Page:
According to a recent Reuters story, the military is suffering from the problem of “less money, more commitments.”
First it was worries over the South China Sea, Afghanistan, Libya, Mali and Syria. Then it was Russia’s annexation of Crimea and the hunt for Nigerian schoolgirls kidnapped by Boko Haram. Now the United States and its allies find themselves preparing once again for potential military action in Iraq.
For U.S. defense planners already struggling to implement savage spending cuts, the last year has been one of the most demanding since the immediate aftermath of Sept. 11, 2001, attacks.
The idea that the Defense Department is facing “savage spending cuts” is delusional. It is no more real than the “government shutdown.”
The point of this mainstream news story is simple: You should only fear the consequences of not spending enough and never think about what kind of suffering and destruction could result from spending too much and going too deeply into debt.
The ludicrous assumptions in this piece pile upon one another. For example:
“North Korea and Iran also haven’t gone away,” said Kathleen Hicks, a senior fellow at the Center for Strategic and International Studies (CSIS) who until last year was U.S. principal deputy undersecretary of defense for policy.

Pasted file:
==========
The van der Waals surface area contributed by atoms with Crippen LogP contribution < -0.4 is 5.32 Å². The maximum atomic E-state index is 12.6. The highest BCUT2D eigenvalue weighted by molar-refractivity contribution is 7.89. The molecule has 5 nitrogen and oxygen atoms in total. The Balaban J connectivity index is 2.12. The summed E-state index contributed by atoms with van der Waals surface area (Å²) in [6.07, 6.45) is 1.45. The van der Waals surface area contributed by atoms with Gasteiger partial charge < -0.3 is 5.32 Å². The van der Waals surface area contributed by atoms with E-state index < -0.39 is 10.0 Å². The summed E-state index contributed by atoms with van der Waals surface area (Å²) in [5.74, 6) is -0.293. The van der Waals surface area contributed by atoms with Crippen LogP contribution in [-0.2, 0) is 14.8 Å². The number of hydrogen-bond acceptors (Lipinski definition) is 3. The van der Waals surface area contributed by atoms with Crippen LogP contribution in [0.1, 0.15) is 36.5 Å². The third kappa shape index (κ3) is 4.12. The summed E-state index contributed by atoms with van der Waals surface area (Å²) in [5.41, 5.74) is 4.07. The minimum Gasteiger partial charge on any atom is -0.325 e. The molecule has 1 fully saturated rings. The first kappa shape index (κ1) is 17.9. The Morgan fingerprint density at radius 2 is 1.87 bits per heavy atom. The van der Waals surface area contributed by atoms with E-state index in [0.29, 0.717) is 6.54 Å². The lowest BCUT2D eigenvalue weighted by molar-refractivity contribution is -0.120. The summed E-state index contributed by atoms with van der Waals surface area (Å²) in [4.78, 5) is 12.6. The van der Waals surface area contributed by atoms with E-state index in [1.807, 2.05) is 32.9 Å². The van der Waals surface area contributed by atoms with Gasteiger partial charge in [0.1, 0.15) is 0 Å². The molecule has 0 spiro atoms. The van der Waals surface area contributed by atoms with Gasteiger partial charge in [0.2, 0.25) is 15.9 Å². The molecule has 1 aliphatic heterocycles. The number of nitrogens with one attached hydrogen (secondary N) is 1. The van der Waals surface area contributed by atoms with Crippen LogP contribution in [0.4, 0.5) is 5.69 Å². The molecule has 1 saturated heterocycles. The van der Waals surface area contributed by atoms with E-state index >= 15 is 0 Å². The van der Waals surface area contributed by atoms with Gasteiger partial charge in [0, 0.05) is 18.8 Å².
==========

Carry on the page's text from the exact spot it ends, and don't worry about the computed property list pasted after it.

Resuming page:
“For the U.S. Navy in particular, it’s a real challenge,” she told Reuters in May. “With the size of the force, it’s tough to deter in all these places at once.
So that’s the job of the United States taxpayer now? To “deter” everyone everywhere and preserve the status quo throughout the globe by military might and spending?
The story does do readers the favor of dispelling the Obama myth that the President has been less interventionist.
In a major foreign policy speech at the U.S. Military Academy at West Point in May, President Barack Obama said Washington must become more circumspect over the use of force.
The reality, however, is that under Obama, the United States has continued, if not accelerated, its trend of sending forces to more places, albeit often in much smaller numbers.
And this trend, even with smaller numbers, is expensive.
Uncertainty about the cost of new Iraq commitments had delayed the submission of the separate Overseas Contingency Operations budget to Congress, Pentagon finance chief Robert Hale told Reuters.
That budget covers wars and this year will contain an additional $1 billion to ramp up U.S. military commitments to Europe.
What about other nations? Do they struggle like we do? While some of them have increased military spending, and are thus “closer” to us, the real difference is that they seem to restrict their military to their immediate regional needs.
While most nations focus the vast majority of their military might on their immediate neighborhoods, the United States is spread more thinly.
Yes, because we have taken upon ourselves the responsibility to “deter” everywhere on the planet.
Does anyone think that the economic collapse of the United States is not also going to be a security risk for the United States? Spreading ourselves thin—both geographically and financially—is only a financial risk, and not also a security risk? Every time we deepen our debt to deal with conflicts on the other side of the planet, we make ourselves and our futures more vulnerable.
I realize that there are other problems adding to our debt load, but the fact remains that, in order to deal with them, we need to “come home” and stop trying to be the planet’s police department.
Less money means we need to shed some commitments.